Within the confines of the massive publication ban, all that can be reported is that what she was grilled about by Mr. Menear was the nature and quality of the information she had about the family, how she came to believe apprehension was necessary, and what steps she took that culminated with the youngsters being dragged, kicking and screaming, from congregants' arms by local police -- a scene that was widely reported and broadcast when it happened.
Suffice to say, however, that the cross-examination, as yet incomplete, was aggressive, with the worker being challenged about both her expertise and her decisions by Mr. Menear at almost every turn.
By deciding from the get-go to hold almost all the hearing in what's called "voir dire" -- a French term for a trial within a trial -- the judge has effectively muzzled the press and turned the hearing into a secret proceeding.
Voir dires are usually held to determine the admissibility of a contested piece of evidence -- such as a police statement or confession that may not have been given voluntarily, or weapons or drugs that may have been obtained in an illegal search -- and that may subsequently be thrown out.
Most common in jury trials in the criminal courts, these mini-trials are not reportable by the press until the evidence is completed and the jury sequestered, so as not to prejudice the jurors hearing the case.
The assumption inherent in the rationale for voir dires in jury trials is that while a learned judge is deemed capable of disregarding evidence he or she finds was improperly obtained and that is therefore not properly admissible against the accused, an ordinary citizen, acting as a juror, would struggle not to consider it in deliberations.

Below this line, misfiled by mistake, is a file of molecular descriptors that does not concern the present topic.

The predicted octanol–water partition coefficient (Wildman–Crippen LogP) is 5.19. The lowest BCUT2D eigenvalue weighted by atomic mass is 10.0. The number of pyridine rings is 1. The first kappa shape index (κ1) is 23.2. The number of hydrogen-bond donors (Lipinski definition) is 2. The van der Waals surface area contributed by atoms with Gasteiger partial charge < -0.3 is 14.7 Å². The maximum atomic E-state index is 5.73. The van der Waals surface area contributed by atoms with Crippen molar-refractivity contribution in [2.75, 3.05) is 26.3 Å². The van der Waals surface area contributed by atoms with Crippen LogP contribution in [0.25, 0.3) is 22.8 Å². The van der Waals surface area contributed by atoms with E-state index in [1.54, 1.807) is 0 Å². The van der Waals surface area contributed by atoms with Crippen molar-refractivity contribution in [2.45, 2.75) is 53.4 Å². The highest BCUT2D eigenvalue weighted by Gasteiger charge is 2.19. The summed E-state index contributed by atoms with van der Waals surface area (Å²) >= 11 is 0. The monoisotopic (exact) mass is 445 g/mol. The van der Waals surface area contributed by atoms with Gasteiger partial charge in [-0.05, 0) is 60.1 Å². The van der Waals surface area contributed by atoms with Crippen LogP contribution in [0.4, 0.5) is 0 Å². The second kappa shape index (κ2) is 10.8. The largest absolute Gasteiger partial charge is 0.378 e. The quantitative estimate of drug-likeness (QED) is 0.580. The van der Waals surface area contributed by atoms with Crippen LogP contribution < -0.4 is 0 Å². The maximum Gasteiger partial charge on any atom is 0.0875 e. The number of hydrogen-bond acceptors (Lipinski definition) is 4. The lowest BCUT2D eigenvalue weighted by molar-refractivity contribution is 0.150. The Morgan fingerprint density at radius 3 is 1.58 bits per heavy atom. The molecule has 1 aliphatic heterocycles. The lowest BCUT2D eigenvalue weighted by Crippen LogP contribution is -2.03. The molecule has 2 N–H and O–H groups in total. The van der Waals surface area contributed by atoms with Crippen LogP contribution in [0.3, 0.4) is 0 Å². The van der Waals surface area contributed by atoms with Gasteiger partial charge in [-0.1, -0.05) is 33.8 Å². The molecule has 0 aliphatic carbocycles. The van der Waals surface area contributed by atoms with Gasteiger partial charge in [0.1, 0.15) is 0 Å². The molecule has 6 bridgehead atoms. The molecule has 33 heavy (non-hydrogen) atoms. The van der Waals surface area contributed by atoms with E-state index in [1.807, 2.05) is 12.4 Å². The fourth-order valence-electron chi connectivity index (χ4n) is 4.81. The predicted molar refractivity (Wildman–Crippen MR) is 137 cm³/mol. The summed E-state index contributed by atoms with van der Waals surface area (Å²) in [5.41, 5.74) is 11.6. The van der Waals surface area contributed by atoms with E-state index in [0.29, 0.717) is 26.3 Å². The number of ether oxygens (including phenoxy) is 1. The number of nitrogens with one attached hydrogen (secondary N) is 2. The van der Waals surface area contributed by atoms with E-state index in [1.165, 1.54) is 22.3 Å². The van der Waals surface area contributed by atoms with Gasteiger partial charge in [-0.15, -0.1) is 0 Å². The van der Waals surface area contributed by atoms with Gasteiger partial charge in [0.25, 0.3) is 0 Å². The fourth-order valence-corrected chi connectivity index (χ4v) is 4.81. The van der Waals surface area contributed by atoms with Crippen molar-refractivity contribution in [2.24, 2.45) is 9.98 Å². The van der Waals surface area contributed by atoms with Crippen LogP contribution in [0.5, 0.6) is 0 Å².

But Judge Schnall, in giving her reasons for deeming almost all this case to be in voir dire, said that virtually all the evidence here is contested, and that allowing the media to report the details "would do little to advance" the public's knowledge and would cause the children "emotional harm."
She prohibited publishing "any evidence taken on voir dire" and said "the hearing will proceed on a voir dire basis until all the impugned evidence is heard." At that point, Judge Schnall said last week, she will "fine-tune" the publication ban.
It was the parents who successfully sought to keep the hearing secret, a move which, given that they are alleged to have both invited and courted the media when their children were taken from them, now gives rise to the reasonable inference that they may have something to fear from the facts of the case becoming public.
Yet as their lawyers suggested off the top, they may be the victims of an over-zealous and heavy-handed public agency.
Christie Blatchford can be contacted at firstname.lastname@example.org